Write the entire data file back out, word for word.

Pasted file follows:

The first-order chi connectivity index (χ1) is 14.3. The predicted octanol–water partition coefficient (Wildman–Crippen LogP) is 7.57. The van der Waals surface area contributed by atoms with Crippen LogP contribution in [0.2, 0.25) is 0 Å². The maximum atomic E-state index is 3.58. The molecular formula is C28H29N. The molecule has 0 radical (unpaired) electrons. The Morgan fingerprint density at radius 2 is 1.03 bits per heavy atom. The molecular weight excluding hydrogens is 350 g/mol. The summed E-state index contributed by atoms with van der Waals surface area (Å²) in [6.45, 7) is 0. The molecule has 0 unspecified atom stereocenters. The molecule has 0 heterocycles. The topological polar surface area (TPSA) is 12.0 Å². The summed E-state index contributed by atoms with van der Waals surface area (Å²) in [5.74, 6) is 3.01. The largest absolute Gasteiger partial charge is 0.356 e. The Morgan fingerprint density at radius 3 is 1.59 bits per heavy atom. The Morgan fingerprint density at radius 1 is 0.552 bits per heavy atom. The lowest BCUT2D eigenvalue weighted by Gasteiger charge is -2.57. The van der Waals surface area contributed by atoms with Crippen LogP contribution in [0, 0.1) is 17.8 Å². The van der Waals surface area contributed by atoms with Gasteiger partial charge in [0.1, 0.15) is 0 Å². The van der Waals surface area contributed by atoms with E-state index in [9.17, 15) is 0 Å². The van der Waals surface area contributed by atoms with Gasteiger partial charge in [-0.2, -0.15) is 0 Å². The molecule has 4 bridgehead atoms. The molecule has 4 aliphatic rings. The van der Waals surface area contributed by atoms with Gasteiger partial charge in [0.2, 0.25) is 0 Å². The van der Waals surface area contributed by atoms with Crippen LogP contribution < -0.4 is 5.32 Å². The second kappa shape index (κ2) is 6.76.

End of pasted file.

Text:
The first-order chi connectivity index (χ1) is 14.3. The predicted octanol–water partition coefficient (Wildman–Crippen LogP) is 7.57. The van der Waals surface area contributed by atoms with Crippen LogP contribution in [0.2, 0.25) is 0 Å². The maximum atomic E-state index is 3.58. The molecular formula is C28H29N. The molecule has 0 radical (unpaired) electrons. The Morgan fingerprint density at radius 2 is 1.03 bits per heavy atom. The molecular weight excluding hydrogens is 350 g/mol. The summed E-state index contributed by atoms with van der Waals surface area (Å²) in [6.45, 7) is 0. The molecule has 0 unspecified atom stereocenters. The molecule has 0 heterocycles. The topological polar surface area (TPSA) is 12.0 Å². The summed E-state index contributed by atoms with van der Waals surface area (Å²) in [5.74, 6) is 3.01. The largest absolute Gasteiger partial charge is 0.356 e. The Morgan fingerprint density at radius 3 is 1.59 bits per heavy atom. The Morgan fingerprint density at radius 1 is 0.552 bits per heavy atom. The lowest BCUT2D eigenvalue weighted by Gasteiger charge is -2.57. The van der Waals surface area contributed by atoms with Crippen LogP contribution in [0, 0.1) is 17.8 Å². The van der Waals surface area contributed by atoms with Gasteiger partial charge in [0.1, 0.15) is 0 Å². The van der Waals surface area contributed by atoms with E-state index in [9.17, 15) is 0 Å². The van der Waals surface area contributed by atoms with Gasteiger partial charge in [-0.2, -0.15) is 0 Å². The molecule has 4 bridgehead atoms. The molecule has 4 aliphatic rings. The van der Waals surface area contributed by atoms with Gasteiger partial charge in [0.2, 0.25) is 0 Å². The van der Waals surface area contributed by atoms with Crippen LogP contribution < -0.4 is 5.32 Å². The second kappa shape index (κ2) is 6.76.